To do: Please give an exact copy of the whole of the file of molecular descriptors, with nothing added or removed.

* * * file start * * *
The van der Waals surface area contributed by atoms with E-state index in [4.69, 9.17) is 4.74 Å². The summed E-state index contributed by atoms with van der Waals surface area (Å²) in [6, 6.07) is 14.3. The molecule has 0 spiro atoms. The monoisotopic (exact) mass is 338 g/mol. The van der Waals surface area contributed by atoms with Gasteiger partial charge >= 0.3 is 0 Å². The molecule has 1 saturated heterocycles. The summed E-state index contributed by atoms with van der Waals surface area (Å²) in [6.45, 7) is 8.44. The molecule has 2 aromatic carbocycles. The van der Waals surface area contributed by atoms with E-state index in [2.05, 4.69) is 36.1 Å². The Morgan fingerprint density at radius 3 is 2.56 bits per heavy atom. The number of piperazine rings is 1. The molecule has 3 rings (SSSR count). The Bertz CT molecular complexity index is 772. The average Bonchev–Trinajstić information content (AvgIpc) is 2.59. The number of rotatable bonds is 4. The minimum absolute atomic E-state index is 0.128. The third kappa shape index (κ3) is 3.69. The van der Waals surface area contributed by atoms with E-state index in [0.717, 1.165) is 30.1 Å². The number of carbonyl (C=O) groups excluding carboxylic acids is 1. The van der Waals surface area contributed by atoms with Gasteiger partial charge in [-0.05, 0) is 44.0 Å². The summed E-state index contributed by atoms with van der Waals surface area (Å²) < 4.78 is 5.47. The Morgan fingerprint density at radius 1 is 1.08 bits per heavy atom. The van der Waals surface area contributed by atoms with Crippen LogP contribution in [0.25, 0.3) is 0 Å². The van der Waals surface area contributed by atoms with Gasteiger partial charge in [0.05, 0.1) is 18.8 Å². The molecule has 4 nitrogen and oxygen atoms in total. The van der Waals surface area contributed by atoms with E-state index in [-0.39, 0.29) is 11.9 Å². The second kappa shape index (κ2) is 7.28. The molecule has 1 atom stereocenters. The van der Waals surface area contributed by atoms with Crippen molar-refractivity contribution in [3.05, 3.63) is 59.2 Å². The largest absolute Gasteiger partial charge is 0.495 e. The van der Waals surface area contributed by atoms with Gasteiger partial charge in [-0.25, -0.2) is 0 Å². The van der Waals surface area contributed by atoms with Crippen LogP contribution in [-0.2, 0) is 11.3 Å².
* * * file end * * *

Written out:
The van der Waals surface area contributed by atoms with E-state index in [4.69, 9.17) is 4.74 Å². The summed E-state index contributed by atoms with van der Waals surface area (Å²) in [6, 6.07) is 14.3. The molecule has 0 spiro atoms. The monoisotopic (exact) mass is 338 g/mol. The van der Waals surface area contributed by atoms with Gasteiger partial charge >= 0.3 is 0 Å². The molecule has 1 saturated heterocycles. The summed E-state index contributed by atoms with van der Waals surface area (Å²) in [6.45, 7) is 8.44. The molecule has 2 aromatic carbocycles. The van der Waals surface area contributed by atoms with E-state index in [2.05, 4.69) is 36.1 Å². The Morgan fingerprint density at radius 3 is 2.56 bits per heavy atom. The number of piperazine rings is 1. The molecule has 3 rings (SSSR count). The Bertz CT molecular complexity index is 772. The average Bonchev–Trinajstić information content (AvgIpc) is 2.59. The number of rotatable bonds is 4. The minimum absolute atomic E-state index is 0.128. The third kappa shape index (κ3) is 3.69. The van der Waals surface area contributed by atoms with E-state index in [0.717, 1.165) is 30.1 Å². The number of carbonyl (C=O) groups excluding carboxylic acids is 1. The van der Waals surface area contributed by atoms with Gasteiger partial charge in [-0.05, 0) is 44.0 Å². The summed E-state index contributed by atoms with van der Waals surface area (Å²) < 4.78 is 5.47. The Morgan fingerprint density at radius 1 is 1.08 bits per heavy atom. The van der Waals surface area contributed by atoms with Crippen LogP contribution in [0.25, 0.3) is 0 Å². The van der Waals surface area contributed by atoms with Gasteiger partial charge in [0.05, 0.1) is 18.8 Å². The molecule has 4 nitrogen and oxygen atoms in total. The van der Waals surface area contributed by atoms with E-state index in [-0.39, 0.29) is 11.9 Å². The second kappa shape index (κ2) is 7.28. The molecule has 1 atom stereocenters. The van der Waals surface area contributed by atoms with Crippen molar-refractivity contribution in [3.05, 3.63) is 59.2 Å². The largest absolute Gasteiger partial charge is 0.495 e. The van der Waals surface area contributed by atoms with Gasteiger partial charge in [-0.25, -0.2) is 0 Å². The van der Waals surface area contributed by atoms with Crippen LogP contribution in [-0.2, 0) is 11.3 Å².